My home will be free of debt if I passed away (since the compulsory mortgage insurance will cover full debt), so i exclude this liability. Besides, the home can be sold for $1m to meet wife/kids future needs too (stay smaller house lor, since less 1 person anyway)
I didn't include the wife's financial needs as liabilities since she can still work (BARE MINIMUM)
I didn't include kids' financial needs as liabilities since the wife can handle.
I didn't include parents, they have enough to retire (i consider myself lucky for this)
I didn't add in $10k or $20k funeral costs as I have instructions to go cheap. Go paper cardboard coffin if possible. And 1-day funeral to collect "white gold" can liao, chop chop curry pok.
Soooooo...... that's it. Actually, by this bare minimum, I only need a few thousands of insurance ba.
Insurance advisors hate me because no premature death to sell me.
(but I buy lots of CI lol)
Of course, I didn't buy the bare minimum for Life, but this is for your specific question :)
You just include the most pressing liabilities to make sure you pass on with no burdens for ur family...
Like I emphasised, I am more worried about being sick than dead. Sick is extremely expensive in this world.
PS: all my insurance ARE term plans. Endowment and whole life returns are amazingly low and I hope the market can change for the better...
29 Sep 2019
I think going to the basis of why get insurance might be more important...
One of the key uses of insurance is to cancel liabilities. In some cases, liabilities and assets are in different stages of liquidity, hence companies have gone insolvent because there are not enough assets to take care of liabilities in the short term, although in the long term liabilities will be nett off. This is a consideration to look at, particularly if you have a lot of illiquid assets such as property. For example, mortgage insurance is crucial, because you don't want the banks to do a foreclosure sale of the house.
Another use of insurance is for income replacement. In the case of critical illness, being unable to work means your primary source of income stopped. You would still need to cover your minimum needs, and not to even take into account change of lifestyle quality. Same for death actually. In that case, you are forming an income replacement fund for your dependents. For example, if your parents are in their 60s, their financial plan might have afforded them financial independence for now, but would they be reliant for you for any allowance or physical care in their 70s or 80s? It's a tough question to answer. Not to mention if eventually you get married and have kids, that's new dependents altogether. I had a married friend who just gave birth this year. She is 39 years old, and she told me she has saved enough for early retirement by 45. Looks like her plans just went off the road.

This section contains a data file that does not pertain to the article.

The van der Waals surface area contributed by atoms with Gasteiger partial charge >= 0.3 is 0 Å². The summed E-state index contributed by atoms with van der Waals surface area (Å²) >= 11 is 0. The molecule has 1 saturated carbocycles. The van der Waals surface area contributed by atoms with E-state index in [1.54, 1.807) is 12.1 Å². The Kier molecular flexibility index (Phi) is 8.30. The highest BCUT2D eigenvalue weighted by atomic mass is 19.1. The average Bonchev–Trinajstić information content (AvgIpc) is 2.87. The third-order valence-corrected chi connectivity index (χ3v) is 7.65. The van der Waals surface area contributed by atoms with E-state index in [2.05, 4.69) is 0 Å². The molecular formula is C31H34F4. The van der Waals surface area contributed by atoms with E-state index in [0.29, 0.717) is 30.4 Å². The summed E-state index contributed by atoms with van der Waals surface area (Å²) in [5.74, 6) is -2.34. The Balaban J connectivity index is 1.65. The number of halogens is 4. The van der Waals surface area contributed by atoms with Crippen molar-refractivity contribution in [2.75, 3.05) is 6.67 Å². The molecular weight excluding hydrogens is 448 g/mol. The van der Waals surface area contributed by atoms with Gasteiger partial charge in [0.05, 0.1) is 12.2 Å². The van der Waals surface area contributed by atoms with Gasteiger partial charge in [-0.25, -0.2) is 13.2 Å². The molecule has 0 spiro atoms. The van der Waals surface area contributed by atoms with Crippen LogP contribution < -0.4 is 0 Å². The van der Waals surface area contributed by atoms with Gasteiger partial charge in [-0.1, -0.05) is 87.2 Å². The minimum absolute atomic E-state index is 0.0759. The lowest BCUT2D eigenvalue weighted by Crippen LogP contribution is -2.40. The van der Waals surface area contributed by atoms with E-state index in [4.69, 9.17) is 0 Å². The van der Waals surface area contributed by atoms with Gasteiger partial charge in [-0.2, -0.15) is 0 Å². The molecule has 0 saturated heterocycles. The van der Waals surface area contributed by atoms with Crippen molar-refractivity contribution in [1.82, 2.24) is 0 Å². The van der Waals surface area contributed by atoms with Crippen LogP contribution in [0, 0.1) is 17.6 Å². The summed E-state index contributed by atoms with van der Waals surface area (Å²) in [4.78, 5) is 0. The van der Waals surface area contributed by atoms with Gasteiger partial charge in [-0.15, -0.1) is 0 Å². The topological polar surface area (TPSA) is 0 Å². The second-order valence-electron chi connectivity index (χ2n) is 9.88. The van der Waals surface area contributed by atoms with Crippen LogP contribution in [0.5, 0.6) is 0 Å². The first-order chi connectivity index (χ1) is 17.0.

The 3rd use for insurance is for alleviating minor inconvenience that is not catastrophic. Examples would be a personal accident, travel insurance, home contents, etc. They will hurt when it happens, but it won't change your lives. This includes situations where your house catches fire due to a neighbour, much like in Ang Mo Kio recently.
The last use would be to leave a legacy. My belief is that we are here to leave the world a better place for the future. Our value adds to the world, so as to speak. Even though I am single and no kids, I bought a $1million term insurance when I was 32 years old, many years ago. In the unforeseen circumstance that something happens to me, I will quite definitely change my family's life. If not a wife or kid, then my sister. I've seen enough rich people to know that family background matters during the early years of a kid's development. Some people might set up a scholarship, some might donate to a charity.
With regards to term and whole life, there's no answer really... There's a huge range of term products... You have those that cover till 65/70/75, and those that cover to 99. Whole life, you have those with multipliers, which are essentially embedded term insurances, and you have limited pay products. The key is understanding your final objectives and your cash flow forecast for the next 20-30 years of your life. I personally chose to buy a jumbo term for legacy purpose, but note that this covers death. In the case of CI, realistically most CI policies are NOT going to cover you for the whole of life, due to the cost. So expect to undertake the risk in your 70s or 80s if you are alive and have CI. The easiest way to look at it is that term is usually for protection over a fixed period that you know of. Whole life is the safety that covers the whole of life, regardless of when you die. Hence, a term for mortgage cover makes sense. Term for covering yourself until your kids reach 21 years old makes sense. Term for key-man insurance makes sense. Usually, people would use term to get a larger than usual coverage when their budget is not available.